January 2013 Archives

Attorney Thomas Nagel discusses police reports containing false allegations

January 29, 2013

You got arrested for DUI. You pick up your arrest report from the police department. As you read through the report you can't believe it what you are reading. You are in shock. Thats not what happened. The officer is lying! What do you do?

Most police officers are honest hardworking individuals just like you and me. As in every profession, there are bad apples. Most arrest reports are relatively accurate. Some contain exaggerated facts. Some are completely false. They contain language that bolsters the officers case in an attempt to secure a conviction.

The New York Times published an article about a decorated corporal who was doing just this. She was accused of falsifying dozens of arrest over a decade. She accused and arrested many drivers of DUI who were not impaired drivers. Many didn't even drink alcohol. Others were arrested for driving under the influence of drugs but blood tests revealed no drugs in their system. 20 cases alleging marijuana impairment revealed no presence of marijuana in their system.

A group of lawyers filed lawsuits suing the corporal and the highway patrol. Prosecutors were dropping cases made by the officer because of the allegations.

I have personally seen reports that an officer submitted where he merely changed the accused's name, date of birth, address, and identifying information and then submitted the identical arrest report. Those cases were dismissed. I also see many reports that contain "canned language". This occurs a lot in DUI arrest reports.

See below for the link to the complete article. If you have been arrested in the State of Georgia and you believe that you have been falsely accused of a crime, its imperative that you contact an attorney as soon as possible to discuss your case.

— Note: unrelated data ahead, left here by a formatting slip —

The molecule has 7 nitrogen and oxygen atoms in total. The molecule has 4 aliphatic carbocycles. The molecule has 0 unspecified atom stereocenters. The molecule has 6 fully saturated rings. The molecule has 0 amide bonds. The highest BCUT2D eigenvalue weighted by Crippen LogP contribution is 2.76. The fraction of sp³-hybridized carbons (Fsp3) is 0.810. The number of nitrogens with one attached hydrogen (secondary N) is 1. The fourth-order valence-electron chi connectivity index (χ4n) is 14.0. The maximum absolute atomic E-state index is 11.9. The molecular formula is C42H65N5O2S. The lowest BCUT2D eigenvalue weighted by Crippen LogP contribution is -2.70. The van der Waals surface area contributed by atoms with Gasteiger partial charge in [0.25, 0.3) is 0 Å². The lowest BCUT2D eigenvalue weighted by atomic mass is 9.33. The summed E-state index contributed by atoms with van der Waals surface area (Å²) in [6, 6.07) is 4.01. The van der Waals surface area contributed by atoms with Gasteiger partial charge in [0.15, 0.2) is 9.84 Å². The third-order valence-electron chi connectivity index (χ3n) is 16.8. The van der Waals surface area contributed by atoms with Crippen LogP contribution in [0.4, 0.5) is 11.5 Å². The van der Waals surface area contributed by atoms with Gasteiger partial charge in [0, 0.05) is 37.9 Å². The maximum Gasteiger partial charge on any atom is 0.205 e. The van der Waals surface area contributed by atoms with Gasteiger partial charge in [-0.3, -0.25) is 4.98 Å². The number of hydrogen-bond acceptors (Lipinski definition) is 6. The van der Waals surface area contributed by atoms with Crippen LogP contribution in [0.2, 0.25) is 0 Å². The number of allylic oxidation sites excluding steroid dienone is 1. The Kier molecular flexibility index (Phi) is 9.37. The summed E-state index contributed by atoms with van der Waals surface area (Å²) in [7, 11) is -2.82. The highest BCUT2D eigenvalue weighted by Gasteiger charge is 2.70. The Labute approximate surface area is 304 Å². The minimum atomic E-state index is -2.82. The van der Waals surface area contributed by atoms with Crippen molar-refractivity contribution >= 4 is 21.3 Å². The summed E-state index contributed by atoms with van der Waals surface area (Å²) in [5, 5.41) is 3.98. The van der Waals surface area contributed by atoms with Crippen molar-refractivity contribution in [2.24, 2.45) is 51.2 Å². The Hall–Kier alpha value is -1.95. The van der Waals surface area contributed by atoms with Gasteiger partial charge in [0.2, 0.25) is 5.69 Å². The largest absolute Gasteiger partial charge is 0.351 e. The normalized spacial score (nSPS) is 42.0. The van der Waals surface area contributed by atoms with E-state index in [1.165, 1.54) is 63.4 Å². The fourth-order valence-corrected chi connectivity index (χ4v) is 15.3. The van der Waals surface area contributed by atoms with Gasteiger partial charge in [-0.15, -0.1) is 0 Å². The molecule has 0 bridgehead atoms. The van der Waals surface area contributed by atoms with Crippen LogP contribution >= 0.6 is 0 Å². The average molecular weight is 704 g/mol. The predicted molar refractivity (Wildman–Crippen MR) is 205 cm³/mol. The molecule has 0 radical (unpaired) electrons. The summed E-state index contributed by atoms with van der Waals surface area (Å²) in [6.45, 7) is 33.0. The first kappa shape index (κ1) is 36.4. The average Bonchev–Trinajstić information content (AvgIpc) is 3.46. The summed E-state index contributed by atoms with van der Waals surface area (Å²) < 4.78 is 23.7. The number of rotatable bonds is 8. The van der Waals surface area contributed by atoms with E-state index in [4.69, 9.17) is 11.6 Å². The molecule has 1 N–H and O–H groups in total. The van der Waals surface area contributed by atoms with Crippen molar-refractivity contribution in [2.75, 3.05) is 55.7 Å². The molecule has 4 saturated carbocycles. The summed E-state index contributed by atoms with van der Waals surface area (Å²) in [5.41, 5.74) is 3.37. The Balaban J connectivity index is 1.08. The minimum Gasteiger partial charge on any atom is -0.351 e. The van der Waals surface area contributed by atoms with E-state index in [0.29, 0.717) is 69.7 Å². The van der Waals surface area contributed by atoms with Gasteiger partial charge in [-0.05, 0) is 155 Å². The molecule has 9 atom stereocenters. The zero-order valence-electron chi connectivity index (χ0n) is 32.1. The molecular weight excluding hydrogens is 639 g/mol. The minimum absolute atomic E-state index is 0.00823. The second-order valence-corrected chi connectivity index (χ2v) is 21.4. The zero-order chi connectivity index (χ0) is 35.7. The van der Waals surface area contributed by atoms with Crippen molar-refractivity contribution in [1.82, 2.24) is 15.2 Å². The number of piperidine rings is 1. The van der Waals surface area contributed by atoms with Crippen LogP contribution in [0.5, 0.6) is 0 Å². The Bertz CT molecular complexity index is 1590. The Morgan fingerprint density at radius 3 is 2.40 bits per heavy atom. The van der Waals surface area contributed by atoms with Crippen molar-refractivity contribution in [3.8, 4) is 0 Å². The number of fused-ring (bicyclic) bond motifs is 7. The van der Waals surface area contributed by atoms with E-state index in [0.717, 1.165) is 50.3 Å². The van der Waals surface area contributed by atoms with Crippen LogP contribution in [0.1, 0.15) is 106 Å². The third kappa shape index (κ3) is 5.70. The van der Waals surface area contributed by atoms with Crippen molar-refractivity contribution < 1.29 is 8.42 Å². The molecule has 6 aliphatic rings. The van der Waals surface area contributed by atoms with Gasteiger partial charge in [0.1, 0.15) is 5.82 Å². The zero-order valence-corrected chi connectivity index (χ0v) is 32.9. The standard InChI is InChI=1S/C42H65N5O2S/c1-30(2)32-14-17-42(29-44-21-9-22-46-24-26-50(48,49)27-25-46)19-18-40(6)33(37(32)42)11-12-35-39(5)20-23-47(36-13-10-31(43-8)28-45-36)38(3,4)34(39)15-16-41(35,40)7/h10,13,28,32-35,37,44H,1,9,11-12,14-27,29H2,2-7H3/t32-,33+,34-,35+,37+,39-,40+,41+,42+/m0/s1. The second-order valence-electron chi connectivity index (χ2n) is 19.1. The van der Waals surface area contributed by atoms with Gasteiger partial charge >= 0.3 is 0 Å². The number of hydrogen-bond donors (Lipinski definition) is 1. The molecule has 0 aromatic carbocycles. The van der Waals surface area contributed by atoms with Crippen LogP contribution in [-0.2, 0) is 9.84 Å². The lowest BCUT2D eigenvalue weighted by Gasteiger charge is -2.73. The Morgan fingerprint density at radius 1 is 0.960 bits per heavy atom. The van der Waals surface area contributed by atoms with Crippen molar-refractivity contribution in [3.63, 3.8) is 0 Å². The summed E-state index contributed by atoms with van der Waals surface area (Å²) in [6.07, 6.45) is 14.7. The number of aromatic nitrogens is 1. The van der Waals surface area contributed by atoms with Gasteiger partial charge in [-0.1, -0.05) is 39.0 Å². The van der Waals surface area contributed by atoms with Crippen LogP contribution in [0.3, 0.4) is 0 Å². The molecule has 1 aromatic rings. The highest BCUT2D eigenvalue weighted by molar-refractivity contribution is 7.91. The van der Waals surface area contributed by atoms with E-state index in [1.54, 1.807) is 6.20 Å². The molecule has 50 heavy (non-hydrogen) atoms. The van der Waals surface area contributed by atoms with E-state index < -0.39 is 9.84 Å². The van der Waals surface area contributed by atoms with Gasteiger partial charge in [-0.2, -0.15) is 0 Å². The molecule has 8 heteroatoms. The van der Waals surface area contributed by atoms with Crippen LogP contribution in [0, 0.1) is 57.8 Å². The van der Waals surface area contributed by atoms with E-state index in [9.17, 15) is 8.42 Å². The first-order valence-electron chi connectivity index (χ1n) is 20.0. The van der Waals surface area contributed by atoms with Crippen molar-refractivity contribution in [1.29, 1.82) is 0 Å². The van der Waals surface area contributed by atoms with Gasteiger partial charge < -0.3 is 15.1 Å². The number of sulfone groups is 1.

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Georgia Super Speeder Law by Atlanta & Sandy Springs Georgia Attorney Tom Nagel

January 8, 2013

Since January 1, 2010, Georgia's Super Speeder Law has been in force. A "Super Speeder" is someone convicted of speeding 75 mph or more on any two-lane road OR speeding 85 mph or more on any other road in Georgia. A super speeder will pay a fine in court as a result of conviction of the speeding ticket. The Super Speeder law imposes an additional $200.00 penalty on top of the court fine although the additional penalty is not paid to the court.

The Georgia Department of Driver Services "GA DDS" is required to notify the convicted driver within 30 days of the date of conviction that failure to pay the imposed $200.00 fee within 90 days from the date of conviction shall result in the suspension of their privilege to drive in the State of Georgia. Failure to pay within the 90-day period results in a suspension of your Georgia license. After suspension occurs, the Super Speeder will be required to pay an additional $50.00 reinstatement fee on top of the $200.00 Super Speeder fee.

Payment of the $200.00 fee prior to the 90-day period avoids suspension of driving privileges.

It's important to stress that all drivers should ensure the address listed on their license is current. DDS will send notice to this address only. It is not a defense that you didn't receive notice of the Super Speeder violation because it went to the wrong address.

The Office of the State Treasury is required to separately account for all the money collected under the Super Speeder Law which was enacted to help fund trauma care in the State of Georgia because there is an average of one death a day that's related to speeding.

A plea of Guilty on a Super Speeder offense does not add any additional points other than the points associated with the speed on the ticket. A plea of nolo-contendere may result in avoidance of points but will not avoid the $200.00 penalty. Pleas of nolo-contendere are within the discretion of each individual judge.

A non-resident driver convicted under Super Speeder who doesn't pay the fee will have their privilege to drive suspended in the state of Georgia. Georgia cannot suspend the license of a driver from another state but it can suspend their driving privileges. The offense will be reported to the driver's home state who would then decide whether or not to suspend their license.